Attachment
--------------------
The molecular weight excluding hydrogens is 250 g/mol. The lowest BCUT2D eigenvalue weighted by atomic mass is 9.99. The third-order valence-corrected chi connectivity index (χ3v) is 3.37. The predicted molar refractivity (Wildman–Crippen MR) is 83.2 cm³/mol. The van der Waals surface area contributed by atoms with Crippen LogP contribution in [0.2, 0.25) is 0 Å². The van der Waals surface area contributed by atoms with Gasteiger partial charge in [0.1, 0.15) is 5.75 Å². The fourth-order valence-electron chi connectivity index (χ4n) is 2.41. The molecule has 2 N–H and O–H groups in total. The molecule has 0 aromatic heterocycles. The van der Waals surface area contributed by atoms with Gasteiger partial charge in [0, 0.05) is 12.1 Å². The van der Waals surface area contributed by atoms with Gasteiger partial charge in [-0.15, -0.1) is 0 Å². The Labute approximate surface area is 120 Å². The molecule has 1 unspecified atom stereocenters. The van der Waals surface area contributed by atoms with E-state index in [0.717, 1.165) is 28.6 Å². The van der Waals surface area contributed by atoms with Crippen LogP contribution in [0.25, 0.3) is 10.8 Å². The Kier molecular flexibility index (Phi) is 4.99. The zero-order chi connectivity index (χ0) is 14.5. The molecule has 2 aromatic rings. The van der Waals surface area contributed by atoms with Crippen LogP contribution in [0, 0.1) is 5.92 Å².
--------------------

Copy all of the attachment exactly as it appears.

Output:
The molecular weight excluding hydrogens is 250 g/mol. The lowest BCUT2D eigenvalue weighted by atomic mass is 9.99. The third-order valence-corrected chi connectivity index (χ3v) is 3.37. The predicted molar refractivity (Wildman–Crippen MR) is 83.2 cm³/mol. The van der Waals surface area contributed by atoms with Crippen LogP contribution in [0.2, 0.25) is 0 Å². The van der Waals surface area contributed by atoms with Gasteiger partial charge in [0.1, 0.15) is 5.75 Å². The fourth-order valence-electron chi connectivity index (χ4n) is 2.41. The molecule has 2 N–H and O–H groups in total. The molecule has 0 aromatic heterocycles. The van der Waals surface area contributed by atoms with Gasteiger partial charge in [0, 0.05) is 12.1 Å². The van der Waals surface area contributed by atoms with Gasteiger partial charge in [-0.15, -0.1) is 0 Å². The Labute approximate surface area is 120 Å². The molecule has 1 unspecified atom stereocenters. The van der Waals surface area contributed by atoms with E-state index in [0.717, 1.165) is 28.6 Å². The van der Waals surface area contributed by atoms with Crippen LogP contribution in [0.25, 0.3) is 10.8 Å². The Kier molecular flexibility index (Phi) is 4.99. The zero-order chi connectivity index (χ0) is 14.5. The molecule has 2 aromatic rings. The van der Waals surface area contributed by atoms with Crippen LogP contribution in [0, 0.1) is 5.92 Å².